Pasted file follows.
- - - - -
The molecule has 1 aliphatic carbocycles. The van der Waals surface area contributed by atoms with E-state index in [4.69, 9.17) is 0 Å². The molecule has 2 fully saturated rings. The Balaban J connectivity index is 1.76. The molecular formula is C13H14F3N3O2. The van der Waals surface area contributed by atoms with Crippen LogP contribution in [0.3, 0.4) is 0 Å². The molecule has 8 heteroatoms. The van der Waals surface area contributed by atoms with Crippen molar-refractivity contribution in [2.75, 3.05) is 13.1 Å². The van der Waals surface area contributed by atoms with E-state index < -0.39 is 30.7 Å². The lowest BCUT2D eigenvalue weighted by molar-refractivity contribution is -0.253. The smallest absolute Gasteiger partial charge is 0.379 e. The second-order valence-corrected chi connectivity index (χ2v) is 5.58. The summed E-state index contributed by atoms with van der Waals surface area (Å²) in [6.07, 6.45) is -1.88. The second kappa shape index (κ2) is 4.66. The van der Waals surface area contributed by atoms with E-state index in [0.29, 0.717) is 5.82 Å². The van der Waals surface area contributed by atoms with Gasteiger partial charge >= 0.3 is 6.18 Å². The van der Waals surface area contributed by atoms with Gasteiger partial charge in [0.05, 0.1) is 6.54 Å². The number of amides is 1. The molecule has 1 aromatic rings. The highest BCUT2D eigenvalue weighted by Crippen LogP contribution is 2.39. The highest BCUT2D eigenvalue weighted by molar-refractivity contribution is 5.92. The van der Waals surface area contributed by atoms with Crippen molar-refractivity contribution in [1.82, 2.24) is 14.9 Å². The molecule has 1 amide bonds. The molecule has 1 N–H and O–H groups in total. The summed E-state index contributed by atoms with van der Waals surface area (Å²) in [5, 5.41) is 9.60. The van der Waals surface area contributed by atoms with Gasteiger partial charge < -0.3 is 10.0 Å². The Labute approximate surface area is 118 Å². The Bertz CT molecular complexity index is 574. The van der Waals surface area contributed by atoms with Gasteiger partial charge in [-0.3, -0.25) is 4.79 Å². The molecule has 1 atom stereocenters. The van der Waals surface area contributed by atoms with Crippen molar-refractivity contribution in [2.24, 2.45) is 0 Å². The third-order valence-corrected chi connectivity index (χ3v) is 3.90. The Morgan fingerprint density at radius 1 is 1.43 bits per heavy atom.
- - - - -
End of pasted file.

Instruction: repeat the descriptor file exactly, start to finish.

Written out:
The molecule has 1 aliphatic carbocycles. The van der Waals surface area contributed by atoms with E-state index in [4.69, 9.17) is 0 Å². The molecule has 2 fully saturated rings. The Balaban J connectivity index is 1.76. The molecular formula is C13H14F3N3O2. The van der Waals surface area contributed by atoms with Crippen LogP contribution in [0.3, 0.4) is 0 Å². The molecule has 8 heteroatoms. The van der Waals surface area contributed by atoms with Crippen molar-refractivity contribution in [2.75, 3.05) is 13.1 Å². The van der Waals surface area contributed by atoms with E-state index < -0.39 is 30.7 Å². The lowest BCUT2D eigenvalue weighted by molar-refractivity contribution is -0.253. The smallest absolute Gasteiger partial charge is 0.379 e. The second-order valence-corrected chi connectivity index (χ2v) is 5.58. The summed E-state index contributed by atoms with van der Waals surface area (Å²) in [6.07, 6.45) is -1.88. The second kappa shape index (κ2) is 4.66. The van der Waals surface area contributed by atoms with E-state index in [0.29, 0.717) is 5.82 Å². The van der Waals surface area contributed by atoms with Gasteiger partial charge >= 0.3 is 6.18 Å². The van der Waals surface area contributed by atoms with Gasteiger partial charge in [0.05, 0.1) is 6.54 Å². The number of amides is 1. The molecule has 1 aromatic rings. The highest BCUT2D eigenvalue weighted by Crippen LogP contribution is 2.39. The highest BCUT2D eigenvalue weighted by molar-refractivity contribution is 5.92. The van der Waals surface area contributed by atoms with Crippen molar-refractivity contribution in [1.82, 2.24) is 14.9 Å². The molecule has 1 amide bonds. The molecule has 1 N–H and O–H groups in total. The summed E-state index contributed by atoms with van der Waals surface area (Å²) in [5, 5.41) is 9.60. The van der Waals surface area contributed by atoms with Gasteiger partial charge < -0.3 is 10.0 Å². The Labute approximate surface area is 118 Å². The Bertz CT molecular complexity index is 574. The van der Waals surface area contributed by atoms with Gasteiger partial charge in [-0.3, -0.25) is 4.79 Å². The molecule has 1 atom stereocenters. The van der Waals surface area contributed by atoms with Crippen molar-refractivity contribution in [2.24, 2.45) is 0 Å². The third-order valence-corrected chi connectivity index (χ3v) is 3.90. The Morgan fingerprint density at radius 1 is 1.43 bits per heavy atom.